I don't care if you're a guide, Chris Bonnington or the pope. Wait your turn, don't be that arsehole that pisses everyone off in the process of trying to rush of the top of a route. There was another guide on the route who also expressed his feelings of the attitude of this 'guide'

Despite the hold up in the chimney myself and Jarek waited our turn and topped out rather happy with how the day had gone. We hope for another route, but by this time we weather had come in and we where chilled to the bone.

The Men in Red

A couple of weeks passes and the weather got increasingly mild. Having spoken with friends traveling from England-shire, there plans were to hit the Ben, as was every man and dog over the weekend, either the Ben or Stob Coire an Locahin up in Glen Coe. Scott was keen for an outing and we settled on Coire an Lochain in Cairngorms, hoping to avoid the hoards of people heading up west. Keen to try climb the Vent, we walked up a little over an hour and had the place to ourselves. Now I'm not a superstitious person, but they say it happens in 3's. Well number 1, I fell when gearing up and ripped a hole straight through my climbing pants and took a nice chunk of flesh of my knee. Number 2, for some stupid stupid reason I didn't clip my axes into my leashes when traversing into the bottom of the route, you know were this is going. Never have I seen anything move so fast as my DMM Apex axe vanish down the slopes of Lochain to the bottom next to the wee loch, a lot of profanity came out of my mouth at this point, sliding on my arse for about 200m to retrieve the axe and doing my best Ueli Steck impression racing back to the top. Number 3, was the vent cascading with water as i tried to lead the first pitch, hypothermia was not worth it, every time i lifted my head I was met with pouring water filling my face and jacket.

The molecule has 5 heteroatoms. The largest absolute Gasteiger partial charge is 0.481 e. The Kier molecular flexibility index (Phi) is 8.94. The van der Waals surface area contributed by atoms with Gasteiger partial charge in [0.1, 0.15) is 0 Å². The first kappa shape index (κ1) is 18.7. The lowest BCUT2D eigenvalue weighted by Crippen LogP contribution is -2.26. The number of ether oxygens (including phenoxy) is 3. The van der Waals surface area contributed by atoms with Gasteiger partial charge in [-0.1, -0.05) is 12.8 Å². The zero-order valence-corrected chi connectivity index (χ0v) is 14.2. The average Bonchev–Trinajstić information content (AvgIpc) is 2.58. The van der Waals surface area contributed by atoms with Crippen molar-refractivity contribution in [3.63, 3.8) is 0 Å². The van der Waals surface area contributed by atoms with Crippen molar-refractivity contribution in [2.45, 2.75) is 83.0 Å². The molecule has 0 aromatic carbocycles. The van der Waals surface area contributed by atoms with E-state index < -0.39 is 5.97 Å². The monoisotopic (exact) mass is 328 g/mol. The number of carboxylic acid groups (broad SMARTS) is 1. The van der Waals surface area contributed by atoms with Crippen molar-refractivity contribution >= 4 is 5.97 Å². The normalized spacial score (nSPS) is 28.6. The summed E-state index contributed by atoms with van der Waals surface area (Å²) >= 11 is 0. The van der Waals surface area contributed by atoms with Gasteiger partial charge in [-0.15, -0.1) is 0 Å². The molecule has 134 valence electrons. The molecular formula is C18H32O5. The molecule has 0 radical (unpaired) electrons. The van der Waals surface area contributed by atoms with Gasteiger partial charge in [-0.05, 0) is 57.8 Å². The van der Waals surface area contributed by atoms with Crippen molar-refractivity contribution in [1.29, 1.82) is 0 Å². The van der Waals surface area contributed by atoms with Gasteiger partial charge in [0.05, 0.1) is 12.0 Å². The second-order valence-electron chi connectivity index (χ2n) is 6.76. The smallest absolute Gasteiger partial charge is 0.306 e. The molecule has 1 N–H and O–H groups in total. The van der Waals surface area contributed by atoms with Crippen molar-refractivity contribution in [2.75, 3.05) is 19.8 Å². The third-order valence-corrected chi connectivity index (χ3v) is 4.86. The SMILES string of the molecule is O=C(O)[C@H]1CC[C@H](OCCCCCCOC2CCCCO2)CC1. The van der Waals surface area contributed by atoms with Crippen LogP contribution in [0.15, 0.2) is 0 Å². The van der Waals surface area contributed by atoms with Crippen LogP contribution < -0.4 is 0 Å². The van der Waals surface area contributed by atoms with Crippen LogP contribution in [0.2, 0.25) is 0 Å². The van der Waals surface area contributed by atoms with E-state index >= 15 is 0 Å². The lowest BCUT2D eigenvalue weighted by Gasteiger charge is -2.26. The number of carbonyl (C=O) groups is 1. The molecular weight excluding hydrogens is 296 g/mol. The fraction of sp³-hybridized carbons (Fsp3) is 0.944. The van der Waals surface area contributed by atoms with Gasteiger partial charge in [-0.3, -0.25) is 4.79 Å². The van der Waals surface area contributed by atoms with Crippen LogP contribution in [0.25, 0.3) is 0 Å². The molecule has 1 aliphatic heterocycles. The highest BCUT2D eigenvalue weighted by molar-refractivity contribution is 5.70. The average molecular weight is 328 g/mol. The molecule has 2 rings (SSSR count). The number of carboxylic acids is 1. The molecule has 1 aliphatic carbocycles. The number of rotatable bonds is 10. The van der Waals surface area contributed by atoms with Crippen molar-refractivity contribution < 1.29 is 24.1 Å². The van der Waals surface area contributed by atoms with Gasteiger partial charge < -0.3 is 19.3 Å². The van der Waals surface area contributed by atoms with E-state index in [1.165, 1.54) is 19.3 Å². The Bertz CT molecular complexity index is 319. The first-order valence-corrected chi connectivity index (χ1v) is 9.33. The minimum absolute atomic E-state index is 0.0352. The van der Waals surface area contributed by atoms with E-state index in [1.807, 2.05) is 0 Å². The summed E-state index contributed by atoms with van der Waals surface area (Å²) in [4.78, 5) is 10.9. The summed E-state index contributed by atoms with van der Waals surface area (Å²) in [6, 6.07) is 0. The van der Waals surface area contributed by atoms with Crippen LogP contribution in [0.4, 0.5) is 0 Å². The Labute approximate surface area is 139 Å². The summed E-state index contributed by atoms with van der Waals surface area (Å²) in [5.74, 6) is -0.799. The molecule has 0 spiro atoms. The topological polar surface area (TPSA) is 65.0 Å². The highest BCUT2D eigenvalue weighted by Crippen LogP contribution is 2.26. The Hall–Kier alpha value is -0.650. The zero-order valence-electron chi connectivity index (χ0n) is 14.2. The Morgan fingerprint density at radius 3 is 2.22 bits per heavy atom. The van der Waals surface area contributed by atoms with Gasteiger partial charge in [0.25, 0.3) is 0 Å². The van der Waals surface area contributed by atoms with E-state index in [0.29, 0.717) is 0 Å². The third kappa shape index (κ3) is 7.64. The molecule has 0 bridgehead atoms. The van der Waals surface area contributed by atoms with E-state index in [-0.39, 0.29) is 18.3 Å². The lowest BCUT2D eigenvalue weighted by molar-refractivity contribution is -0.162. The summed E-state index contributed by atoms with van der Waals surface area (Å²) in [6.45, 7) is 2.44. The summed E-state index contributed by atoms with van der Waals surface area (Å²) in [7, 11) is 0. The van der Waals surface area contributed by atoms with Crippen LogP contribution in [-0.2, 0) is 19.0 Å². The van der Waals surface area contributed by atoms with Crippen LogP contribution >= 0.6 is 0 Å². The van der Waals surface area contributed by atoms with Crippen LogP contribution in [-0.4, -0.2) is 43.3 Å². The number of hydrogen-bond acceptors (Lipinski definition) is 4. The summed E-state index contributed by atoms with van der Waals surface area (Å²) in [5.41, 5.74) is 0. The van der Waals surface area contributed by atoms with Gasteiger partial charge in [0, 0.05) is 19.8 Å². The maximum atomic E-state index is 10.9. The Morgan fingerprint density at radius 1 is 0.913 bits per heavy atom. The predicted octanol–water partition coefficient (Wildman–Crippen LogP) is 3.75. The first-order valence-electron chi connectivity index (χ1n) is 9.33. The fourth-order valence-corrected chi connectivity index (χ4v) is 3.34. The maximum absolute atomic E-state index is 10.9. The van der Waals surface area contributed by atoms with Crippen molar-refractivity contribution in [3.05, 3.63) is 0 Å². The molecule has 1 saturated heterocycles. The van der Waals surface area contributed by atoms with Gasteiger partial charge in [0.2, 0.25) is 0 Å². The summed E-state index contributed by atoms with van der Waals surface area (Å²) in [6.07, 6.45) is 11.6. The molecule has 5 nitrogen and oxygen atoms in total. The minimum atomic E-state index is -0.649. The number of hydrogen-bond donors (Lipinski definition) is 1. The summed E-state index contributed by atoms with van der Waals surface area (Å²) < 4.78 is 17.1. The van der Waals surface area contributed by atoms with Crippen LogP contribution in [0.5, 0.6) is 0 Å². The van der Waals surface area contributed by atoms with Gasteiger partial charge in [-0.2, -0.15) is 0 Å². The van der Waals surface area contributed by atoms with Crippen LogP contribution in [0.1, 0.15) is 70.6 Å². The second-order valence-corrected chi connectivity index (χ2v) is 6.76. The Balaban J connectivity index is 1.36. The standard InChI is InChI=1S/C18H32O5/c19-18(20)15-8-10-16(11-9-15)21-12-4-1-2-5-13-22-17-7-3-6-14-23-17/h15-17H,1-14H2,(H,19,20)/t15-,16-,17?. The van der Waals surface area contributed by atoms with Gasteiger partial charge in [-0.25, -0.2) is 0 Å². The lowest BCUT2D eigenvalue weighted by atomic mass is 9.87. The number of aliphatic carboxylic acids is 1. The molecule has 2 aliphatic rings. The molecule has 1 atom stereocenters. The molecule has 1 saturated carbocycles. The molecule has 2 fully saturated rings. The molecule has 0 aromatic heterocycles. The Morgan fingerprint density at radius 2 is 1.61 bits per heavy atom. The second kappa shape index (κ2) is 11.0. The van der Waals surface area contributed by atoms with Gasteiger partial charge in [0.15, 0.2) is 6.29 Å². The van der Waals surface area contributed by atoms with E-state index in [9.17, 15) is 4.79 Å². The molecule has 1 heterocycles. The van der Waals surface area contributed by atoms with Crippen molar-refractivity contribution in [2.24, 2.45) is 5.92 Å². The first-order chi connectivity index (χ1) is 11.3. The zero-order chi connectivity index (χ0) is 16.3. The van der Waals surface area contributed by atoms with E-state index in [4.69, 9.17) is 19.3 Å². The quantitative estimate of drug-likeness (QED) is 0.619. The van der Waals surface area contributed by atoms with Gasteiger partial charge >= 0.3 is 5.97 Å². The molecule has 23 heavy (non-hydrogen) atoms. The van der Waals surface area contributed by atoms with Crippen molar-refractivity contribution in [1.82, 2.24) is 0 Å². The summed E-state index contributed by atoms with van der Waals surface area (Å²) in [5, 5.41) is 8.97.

So down climbing with our tales between our legs we decided to solo the coloiur to escape. We did look at the milky way, but the buttress was black as the solar system.

Black As Night. Picture Scott Fraser

Scott's Face Completes the Day. Picture Connor Grady

I really can't complain about how the season has turned out. 15 outings and 10 routes. Ticking a route i have been looking at after 2 years was a highlight and leading my first 4/5 route was also great fun.

But the best thing I can think to summaries the season is the people. Jarek, Scott, Liam and Joe

Thanks for the banter fella's. 

Sunday, 1 March 2015

I Turned 22...

February has been a pretty good month.